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March 2008
Dear Friends:

Soon after this letter goes out, we may get to meet some of you face to face.  We will be leaving New Zealand earlier than normal this year, to take part in the Strictly Sail Expo in Oakland, and to do evening seminars in Sausalito, Ventura and Marina del Rey. Both Larry and I are torn, reluctant to leave this wonderful spot down under, but eager to be back on board Taleisin, to catch up with friends along the coast of California and also to partake in family celebrations and tribulations. (Since it is one of my nieces getting married, three of my nieces with brand new babies, my mother who is facing the perils of being 87, I may be more eager to be there than usual, but Larry is being supportive, even going along to baby showers.)

Thelma at rest on her mooring

We’ve done far less real sailing than normal this summer – two reasons – a minor accident and too much virtual sailing.  Accident first – Thelma was glowing, fresh topside paint, the scroll work on her fancy trail-boards blazing bright after Larry re-carved them then put on two coats of crimson paint. (Next season we will add the gold leafing to make them really stand out.) We had wonderful weather as we headed south from our cove, to take part in the annual Mahurangi regatta. A fast beam reach, two reefs in the mainsail, staysail set, took us into this beautiful river where we anchored among a fleet of handsome classic boats and shared an evening of boat visiting, laughing and planning for the challenge of the next day.  We had dozens of compliments on Thelma’s latest improvements; we raced her hard against the 87 other classics in the fleet. Unfortunately, our normal crew – Craig and Kay Compton, instead of flying down from Seattle for the third year in a row, decided to spend the season sailing their own boat south through the Pacific to race the Mahurangi regatta in 2009. We were lax about finding extra crew – we’ve sailed so much with just the two of us on Taleisin – didn’t seem too important.  But, after getting ourselves into a nice position on the start and through the reaching part of the race, Larry had to do all the work of setting the whisker pole – I made the mistake of trying to get clear of some of our competition and ended up to leeward of two boats and unable to get through their wind shadow.

This years upgrade project was to clean up her trailboards. They had been left unfinished and eroded by salt water, dings and dents.

When Larry came back to the cockpit, both of us were really getting ticked off at being blanketed by their sails. We bided our time, took a chance, and tried a quick turn into the wind to get astern of them.  Timing was just that bit off – between two and six inches to be exact. Thelma’s bowsprit caught the backstay of Gipsy – a neighbors boat, the bowsprit snapped off clean and left us with a tangle to clean up. Well, we limped around the rest of the course, getting calls of sympathy from all those who had just a while before been giving us compliments.  Fortunately, Gipsy’s hull and rig weren’t hurt at all and neither of us really liked the old bowsprit – Larry is my “In house” boat builder and over the next two weeks he built a bowsprit that is a vast improvement, along with a better dolphin striker.  I guess, after 42 years of enjoying some pretty close club racing, putting our bowsprits into some pretty tight situations, it’s okay to have one f…k-up.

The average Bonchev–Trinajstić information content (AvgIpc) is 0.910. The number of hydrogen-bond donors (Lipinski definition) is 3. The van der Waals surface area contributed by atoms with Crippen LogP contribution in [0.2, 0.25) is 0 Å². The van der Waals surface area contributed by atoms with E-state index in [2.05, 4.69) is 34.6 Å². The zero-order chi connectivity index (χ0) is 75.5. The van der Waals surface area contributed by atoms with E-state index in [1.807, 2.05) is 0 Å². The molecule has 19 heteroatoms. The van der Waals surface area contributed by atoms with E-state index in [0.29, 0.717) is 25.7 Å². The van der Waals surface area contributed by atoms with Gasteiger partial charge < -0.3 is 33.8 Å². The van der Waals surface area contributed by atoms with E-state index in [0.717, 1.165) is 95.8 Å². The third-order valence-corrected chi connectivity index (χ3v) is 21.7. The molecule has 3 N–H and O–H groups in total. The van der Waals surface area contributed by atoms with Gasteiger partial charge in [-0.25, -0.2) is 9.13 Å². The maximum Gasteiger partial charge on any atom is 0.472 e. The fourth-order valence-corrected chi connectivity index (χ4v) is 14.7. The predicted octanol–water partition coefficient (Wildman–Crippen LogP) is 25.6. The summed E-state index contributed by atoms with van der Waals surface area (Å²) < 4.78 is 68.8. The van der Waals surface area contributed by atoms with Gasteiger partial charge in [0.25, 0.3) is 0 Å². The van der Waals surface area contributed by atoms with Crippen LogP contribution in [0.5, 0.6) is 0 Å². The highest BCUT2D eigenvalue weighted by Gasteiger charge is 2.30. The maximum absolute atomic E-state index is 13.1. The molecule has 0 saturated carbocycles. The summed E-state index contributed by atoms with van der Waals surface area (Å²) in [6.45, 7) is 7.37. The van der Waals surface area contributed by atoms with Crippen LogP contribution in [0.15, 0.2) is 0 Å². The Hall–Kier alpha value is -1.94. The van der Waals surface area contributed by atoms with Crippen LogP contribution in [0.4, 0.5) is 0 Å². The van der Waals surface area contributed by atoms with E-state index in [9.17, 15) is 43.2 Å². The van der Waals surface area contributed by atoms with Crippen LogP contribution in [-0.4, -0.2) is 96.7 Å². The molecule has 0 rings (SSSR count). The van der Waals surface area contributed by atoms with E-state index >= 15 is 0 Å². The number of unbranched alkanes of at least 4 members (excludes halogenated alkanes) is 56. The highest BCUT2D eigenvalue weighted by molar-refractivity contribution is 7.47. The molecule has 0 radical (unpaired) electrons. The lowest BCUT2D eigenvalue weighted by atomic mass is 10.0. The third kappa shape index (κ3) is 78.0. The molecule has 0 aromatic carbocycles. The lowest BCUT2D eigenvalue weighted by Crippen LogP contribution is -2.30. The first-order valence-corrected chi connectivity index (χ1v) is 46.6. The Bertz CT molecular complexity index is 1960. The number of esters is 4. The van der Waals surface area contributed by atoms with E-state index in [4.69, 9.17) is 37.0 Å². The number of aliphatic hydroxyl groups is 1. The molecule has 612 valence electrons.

As for the virtual stuff – It has been really interesting getting the newest edition of Storm Tactics Handbook ready for press. Dealing with a book designer in New Zealand, a book editor in Maine, a printer in Michigan, all over the internet while Larry and I work from a beautiful spot on a quiet island.  We are really pleased with the final product and eager to have the first copies of the book waiting for us when we reach the US. It’s evolved a lot from the previous edition and we had a lot of proof reading to do, a lot of sailing friends to contact to verify facts, check details (thanks to all of them).

Larry deepened the carving, repaired the damage – a pain-staking but pleasurable job

We’ve had frequent updates on Taleisin from folks in Ventura. Seems there were some pretty strong surges running through the harbor there. But sounds like she is in fine condition. It will be good to remove her winter covers, untie her dock lines and get out sailing on a boat that is easy to handle with just of the two of us. Meanwhile, in two weeks Thelma will be hoisted out of the water for the first time in years (she usually is cleaned and anti-fouled on a tidal grid.) She’ll be settled securely in our little boatyard to dry out while we are away. That way we can forget about her completely and enjoy whatever adventure the northern summer brings our way.

With the first coats of crimson paint on them, they already look good for the Mahurangi Regatta

incerely,

Lin and Larry
at Kawau Island, New Zealand

P.S.
Our publisher is offering a discount for early orders on Storm Tactics DVD, click here for details.
For those who wish to know more about our seminars, click here.






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